HC Deb 16 December 1982 vol 34 cc242-3W
Mrs. Dunwoody

asked the Secretary of State for Social Services pursuant to his statement in the Official Report, 6 December, column 613, in the debate on inequalities in health that the present estimated cost of putting all the policy suggestions of the working group report on inequalities in health into operation would be about £5 billion a year, if he will estimate the costs of implementing each of the recommendations in the report of the working group on inequalities in health.

Mr. Kenneth Clarke

Of the 37 recommendations in the inequalities in health report, only nine are sufficiently specific for an estimate of the costs of implementing them to be made. The table shows up-to-date estimates of these. Some of the more general recommendations for example those regarding working conditions including amenities, pay and welfare benefits relating to various aspects of unemployment and to extending the housing functions of local authorities would undoubtedly be costly to implement.

No Recommendation Estimated annual cost £ million
10 Free milk for children aged under 5 300
12 Expansion of day care for children aged under 5 *550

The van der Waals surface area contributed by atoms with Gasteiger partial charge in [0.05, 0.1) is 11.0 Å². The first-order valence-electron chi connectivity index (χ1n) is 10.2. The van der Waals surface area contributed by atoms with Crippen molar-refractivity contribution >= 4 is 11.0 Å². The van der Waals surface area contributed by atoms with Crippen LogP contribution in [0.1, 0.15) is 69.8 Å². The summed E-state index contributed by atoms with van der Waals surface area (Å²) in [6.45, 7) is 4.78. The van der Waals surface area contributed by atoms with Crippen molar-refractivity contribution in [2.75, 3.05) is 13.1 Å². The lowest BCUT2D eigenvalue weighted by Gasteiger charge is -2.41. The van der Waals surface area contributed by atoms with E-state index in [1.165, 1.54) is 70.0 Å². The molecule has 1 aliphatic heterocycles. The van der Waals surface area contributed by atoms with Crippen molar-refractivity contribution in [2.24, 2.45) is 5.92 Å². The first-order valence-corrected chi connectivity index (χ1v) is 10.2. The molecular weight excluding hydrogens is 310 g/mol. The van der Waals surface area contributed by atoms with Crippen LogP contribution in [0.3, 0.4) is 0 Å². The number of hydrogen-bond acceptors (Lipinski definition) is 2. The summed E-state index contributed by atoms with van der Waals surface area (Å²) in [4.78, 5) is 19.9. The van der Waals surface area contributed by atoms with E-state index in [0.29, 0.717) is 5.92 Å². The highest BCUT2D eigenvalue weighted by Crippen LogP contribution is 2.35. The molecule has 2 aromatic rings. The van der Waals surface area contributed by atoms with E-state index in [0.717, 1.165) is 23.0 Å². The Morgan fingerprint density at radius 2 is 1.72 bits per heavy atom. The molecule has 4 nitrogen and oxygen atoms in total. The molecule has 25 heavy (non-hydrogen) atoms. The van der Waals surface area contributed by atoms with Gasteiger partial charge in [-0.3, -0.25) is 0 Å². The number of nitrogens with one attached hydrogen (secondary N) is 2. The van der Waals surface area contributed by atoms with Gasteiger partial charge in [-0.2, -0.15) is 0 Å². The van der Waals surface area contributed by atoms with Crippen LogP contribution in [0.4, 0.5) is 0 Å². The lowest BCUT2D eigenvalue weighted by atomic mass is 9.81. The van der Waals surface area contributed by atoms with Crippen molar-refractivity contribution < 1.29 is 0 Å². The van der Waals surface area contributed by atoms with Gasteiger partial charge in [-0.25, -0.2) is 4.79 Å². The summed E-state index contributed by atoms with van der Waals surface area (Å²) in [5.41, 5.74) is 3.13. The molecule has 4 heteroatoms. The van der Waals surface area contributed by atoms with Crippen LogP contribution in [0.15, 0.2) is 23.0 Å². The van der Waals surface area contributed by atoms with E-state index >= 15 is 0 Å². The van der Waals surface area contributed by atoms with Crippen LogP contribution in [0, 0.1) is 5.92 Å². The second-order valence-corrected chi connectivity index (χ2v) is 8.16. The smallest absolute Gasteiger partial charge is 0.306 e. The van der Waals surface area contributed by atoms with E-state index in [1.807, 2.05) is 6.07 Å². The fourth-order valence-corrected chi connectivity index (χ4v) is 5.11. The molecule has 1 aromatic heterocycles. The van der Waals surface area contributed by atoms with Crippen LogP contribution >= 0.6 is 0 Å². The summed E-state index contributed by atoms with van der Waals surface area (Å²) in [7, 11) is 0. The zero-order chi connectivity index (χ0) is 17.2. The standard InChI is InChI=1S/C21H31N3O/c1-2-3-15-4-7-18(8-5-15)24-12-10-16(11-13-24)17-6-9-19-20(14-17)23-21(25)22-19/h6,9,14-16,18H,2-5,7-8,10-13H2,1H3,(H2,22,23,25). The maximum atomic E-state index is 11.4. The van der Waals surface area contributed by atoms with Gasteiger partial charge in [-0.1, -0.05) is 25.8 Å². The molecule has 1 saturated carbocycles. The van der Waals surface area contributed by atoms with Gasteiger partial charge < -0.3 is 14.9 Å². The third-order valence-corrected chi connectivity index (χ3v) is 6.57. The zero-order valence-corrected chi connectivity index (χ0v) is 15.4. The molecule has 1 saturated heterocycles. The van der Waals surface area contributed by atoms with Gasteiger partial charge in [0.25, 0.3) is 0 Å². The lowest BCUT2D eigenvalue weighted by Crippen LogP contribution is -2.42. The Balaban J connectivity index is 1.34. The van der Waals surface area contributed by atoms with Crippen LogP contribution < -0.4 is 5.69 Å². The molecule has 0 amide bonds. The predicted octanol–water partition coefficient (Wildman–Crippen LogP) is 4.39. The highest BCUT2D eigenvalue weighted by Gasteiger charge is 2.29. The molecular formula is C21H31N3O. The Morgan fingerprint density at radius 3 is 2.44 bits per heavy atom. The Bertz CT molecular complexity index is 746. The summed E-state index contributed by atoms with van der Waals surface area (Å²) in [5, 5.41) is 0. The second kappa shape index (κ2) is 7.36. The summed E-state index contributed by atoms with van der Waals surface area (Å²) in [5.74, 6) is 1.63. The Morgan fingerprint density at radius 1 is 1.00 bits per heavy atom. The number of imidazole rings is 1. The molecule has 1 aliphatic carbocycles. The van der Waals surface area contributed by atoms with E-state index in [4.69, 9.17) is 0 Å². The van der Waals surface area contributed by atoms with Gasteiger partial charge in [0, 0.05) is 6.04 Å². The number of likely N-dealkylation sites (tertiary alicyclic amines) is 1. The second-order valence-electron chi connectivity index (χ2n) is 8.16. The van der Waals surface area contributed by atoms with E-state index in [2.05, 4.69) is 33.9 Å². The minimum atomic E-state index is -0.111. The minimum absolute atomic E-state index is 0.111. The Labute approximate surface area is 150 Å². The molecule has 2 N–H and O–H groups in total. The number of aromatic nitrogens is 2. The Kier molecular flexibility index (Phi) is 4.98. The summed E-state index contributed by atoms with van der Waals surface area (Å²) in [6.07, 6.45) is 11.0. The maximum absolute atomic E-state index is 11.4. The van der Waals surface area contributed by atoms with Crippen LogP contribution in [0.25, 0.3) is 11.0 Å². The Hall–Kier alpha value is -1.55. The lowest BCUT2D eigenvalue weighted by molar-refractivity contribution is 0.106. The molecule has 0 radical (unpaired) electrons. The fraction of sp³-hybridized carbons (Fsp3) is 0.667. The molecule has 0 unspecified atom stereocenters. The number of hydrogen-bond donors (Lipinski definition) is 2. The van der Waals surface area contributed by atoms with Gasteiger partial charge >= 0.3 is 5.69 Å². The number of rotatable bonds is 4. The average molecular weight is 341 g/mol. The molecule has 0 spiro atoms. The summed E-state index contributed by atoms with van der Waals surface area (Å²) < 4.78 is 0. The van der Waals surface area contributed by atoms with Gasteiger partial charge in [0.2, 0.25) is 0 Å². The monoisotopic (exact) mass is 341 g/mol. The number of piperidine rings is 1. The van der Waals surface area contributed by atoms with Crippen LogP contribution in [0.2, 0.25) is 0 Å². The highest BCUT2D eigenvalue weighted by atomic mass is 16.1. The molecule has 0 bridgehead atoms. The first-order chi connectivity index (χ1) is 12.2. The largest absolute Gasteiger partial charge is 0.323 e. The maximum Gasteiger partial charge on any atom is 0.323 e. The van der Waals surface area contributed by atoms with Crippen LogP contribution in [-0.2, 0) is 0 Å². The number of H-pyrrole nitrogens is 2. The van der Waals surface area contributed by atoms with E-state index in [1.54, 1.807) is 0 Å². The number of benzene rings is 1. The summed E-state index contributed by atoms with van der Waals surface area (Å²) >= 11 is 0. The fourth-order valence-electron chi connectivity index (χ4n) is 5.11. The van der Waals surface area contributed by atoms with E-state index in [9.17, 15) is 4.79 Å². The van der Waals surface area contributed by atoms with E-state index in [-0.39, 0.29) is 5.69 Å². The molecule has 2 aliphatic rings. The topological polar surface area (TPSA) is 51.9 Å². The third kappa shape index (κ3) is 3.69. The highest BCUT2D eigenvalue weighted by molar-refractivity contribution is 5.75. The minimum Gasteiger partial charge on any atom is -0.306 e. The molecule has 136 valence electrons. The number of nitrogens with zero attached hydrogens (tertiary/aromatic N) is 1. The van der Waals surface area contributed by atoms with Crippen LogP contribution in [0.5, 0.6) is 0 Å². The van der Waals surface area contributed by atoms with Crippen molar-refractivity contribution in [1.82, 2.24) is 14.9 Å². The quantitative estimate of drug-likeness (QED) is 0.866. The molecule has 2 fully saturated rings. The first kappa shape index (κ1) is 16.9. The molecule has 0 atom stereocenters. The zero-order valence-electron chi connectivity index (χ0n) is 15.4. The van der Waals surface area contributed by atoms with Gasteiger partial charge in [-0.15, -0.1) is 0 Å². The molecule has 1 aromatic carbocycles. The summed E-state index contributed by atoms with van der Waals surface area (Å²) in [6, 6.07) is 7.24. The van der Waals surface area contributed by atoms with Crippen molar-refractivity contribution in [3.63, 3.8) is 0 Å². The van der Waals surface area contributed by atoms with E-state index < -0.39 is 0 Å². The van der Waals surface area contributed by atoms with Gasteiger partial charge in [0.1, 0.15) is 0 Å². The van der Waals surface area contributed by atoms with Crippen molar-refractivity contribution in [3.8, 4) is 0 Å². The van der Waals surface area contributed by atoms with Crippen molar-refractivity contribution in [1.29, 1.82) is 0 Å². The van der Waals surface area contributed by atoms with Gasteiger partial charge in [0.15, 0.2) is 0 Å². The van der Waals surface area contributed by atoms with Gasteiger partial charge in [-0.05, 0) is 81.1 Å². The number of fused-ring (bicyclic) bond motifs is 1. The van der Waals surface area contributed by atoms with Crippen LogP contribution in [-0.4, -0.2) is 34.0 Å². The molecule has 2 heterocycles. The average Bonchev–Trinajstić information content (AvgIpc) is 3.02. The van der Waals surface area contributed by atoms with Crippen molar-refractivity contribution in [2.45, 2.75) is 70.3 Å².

No. Recommendation Estimated annual cost £ million
23 Special programme of experimental projects in 10 areas with highest mortality rates 65
24 Increase child benefit to 5½ per cent, of average gross male industrial earnings †950
25 Age-related child benefit ‡1,275
26 Increase maternity grant to £100 60
27 Infant care allowance **440
28 Free school meals for all children (net extra cost) ††640
29 Comprehensive allowance for disablement ‡‡l,175
Total estimated annual cost 5,455
* Annual revenue cost: an initial capital outlay of possibly £300-£400million would also be required.
† Cost of raising child benefit to £7.57 per week.
‡ Assuming average increase of £3 per week for children aged 5–15.
** The cost of a £5.85 per week benefit if half the estimated 2.9 million women at home looking after children had a child under 5.
†† Assuming 70 per cent, take up.
‡‡ As estimated by the Disability Alliance: April 1981.